Inspired by Joshua Nalven, a graduate of West Orange High School, West Orange, NJ (2006–2007)
- The instructor said,
Go home and write
a page tonight.
And let that page come out of you—
Then, it will be true.
—“Theme for English B” by Langston Hughes
Perhaps you recognize this poem. If you do, then your mind has probably moved on to the question the next line poses: “I wonder if it’s that simple?” Saying who we are is never simple (read the entire poem if you need evidence of that). Write a truthful page about yourself for us, an audience you do not know—a very tall order. Hughes begins: “I am twenty-two, colored, born in Winston-Salem./I went to school there, then Durham, then here/to this college on the hill above Harlem./I am the only colored student in my class.” That is, each of us is of a certain age and of a particular family background. We have lived somewhere and been schooled. We are each what we feel and see and hear. Begin there and see what happens.
- University of Chicago alumna and renowned author/critic Susan Sontag said, “The only interesting answers are those that destroy the questions.” We all have heard serious questions, absurd questions, and seriously absurd questions, some of which cannot be answered without obliterating the very question. Destroy a question with your answer.
Inspired by Aleksandra Ciric, Oyster Bay High School, Oyster Bay, New York (2005-2006)
- Superstring theory has revolutionized speculation about the physical world by suggesting that strings play a pivotal role in the universe. Strings, however, always have explained or enriched our lives, from Theseus’s escape route from the Labyrinth, to kittens playing with balls of yarn, to the single hair that held the sword above Damocles, to the basic awfulness of string cheese, to the Old Norse tradition that one’s life is a thread woven into a tapestry of fate, to the beautiful sounds of the finely tuned string of a violin, to the children’s game of cat’s cradle, to the concept of stringing someone along. Use the power of string to explain the biggest or the smallest phenomenon.
Inspired by Adam Sobolweski, Pittsford Mendon High School, Pittsford, New York (2005–2006)
- Have you ever walked through the aisles of a warehouse store like Costco or Sam’s Club and wondered who would buy a jar of mustard a foot and a half tall? We’ve bought it, but it didn’t stop us from wondering about other things, like absurd eating contests, impulse buys, excess, unimagined uses for mustard, storage, preservatives, notions of bigness…and dozens of other ideas both silly and serious. Write an essay somehow inspired by super-huge mustard.
Based on a suggestion by Katherine Gold of Cherry Hill High School East, Cherry Hill, NJ (2004–2005)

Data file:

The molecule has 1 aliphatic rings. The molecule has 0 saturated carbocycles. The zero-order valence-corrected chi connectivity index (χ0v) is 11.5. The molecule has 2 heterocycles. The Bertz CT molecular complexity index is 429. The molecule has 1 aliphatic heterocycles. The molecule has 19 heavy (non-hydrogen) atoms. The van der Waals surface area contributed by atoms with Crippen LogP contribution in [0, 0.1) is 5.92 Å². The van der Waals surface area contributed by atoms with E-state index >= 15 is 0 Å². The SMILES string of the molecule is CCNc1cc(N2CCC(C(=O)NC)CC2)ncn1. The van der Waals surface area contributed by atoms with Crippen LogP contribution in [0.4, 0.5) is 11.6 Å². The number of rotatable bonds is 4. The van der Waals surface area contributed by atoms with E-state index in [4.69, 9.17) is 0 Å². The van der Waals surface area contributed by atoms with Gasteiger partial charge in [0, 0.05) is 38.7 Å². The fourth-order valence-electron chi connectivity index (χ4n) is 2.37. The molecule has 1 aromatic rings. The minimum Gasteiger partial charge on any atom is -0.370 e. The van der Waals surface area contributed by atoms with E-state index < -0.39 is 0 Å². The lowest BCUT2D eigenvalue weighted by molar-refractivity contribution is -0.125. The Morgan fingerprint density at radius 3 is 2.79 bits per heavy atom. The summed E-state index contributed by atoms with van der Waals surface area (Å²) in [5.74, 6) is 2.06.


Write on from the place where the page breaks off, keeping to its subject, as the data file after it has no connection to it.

- People often think of language as a connector, something that brings people together by helping them share experiences, feelings, ideas, etc. We, however, are interested in how language sets people apart. Start with the peculiarities of your own personal language—the voice you use when speaking most intimately to yourself, the vocabulary that spills out when you’re startled, or special phrases and gestures that no one else seems to use or even understand—and tell us how your language makes you unique. You may want to think about subtle riffs or idiosyncrasies based on cadence, rhythm, rhyme, or (mis)pronunciation.
Based on a suggestion by Kimberly Traube of La Jolla Country Day School, La Jolla, CA (2004–2005)
- If you could balance on a tightrope, over what landscape would you walk? (No net.)
Inspired by Emma Ross, a graduate of West Windsor-Plainsboro High School North, Plainsboro, NJ (2003–2004)
- Albert Einstein once said, “The most beautiful thing we can experience is the mysterious. It is the source of all true art and science.” Propose your own original theory to explain one of the 16 mysteries below. Your theory does not need to be testable or even probable; however, it should provide some laws, principles, and/or causes to explain the facts, phenomena, or existence of one of these mysteries. You can make your theory artistic, scientific, conspiracy-driven, quantum, fanciful, or otherwise ingenious—but be sure it is your own and gives us an impression of how you think about the world.
Love, Non-Dairy Creamer, Sleep and Dreams, Gray, Crop Circles, The Platypus, The Beginning of Everything, Art, Time Travel, Language, The End of Everything, The Roanoke Colony, Numbers, Mona Lisa’s Smile, The College Rankings in U.S. News and World Report, Consciousness
Inspired by Akash Goel, a graduate of Saint Bede Academy, Peru, IL (2003–2004)
- How do you feel about Wednesday?
Inspired by Maximilian Pascual Ortega, a graduate of Maine Township High School South, Park Ridge, IL (2002–2003)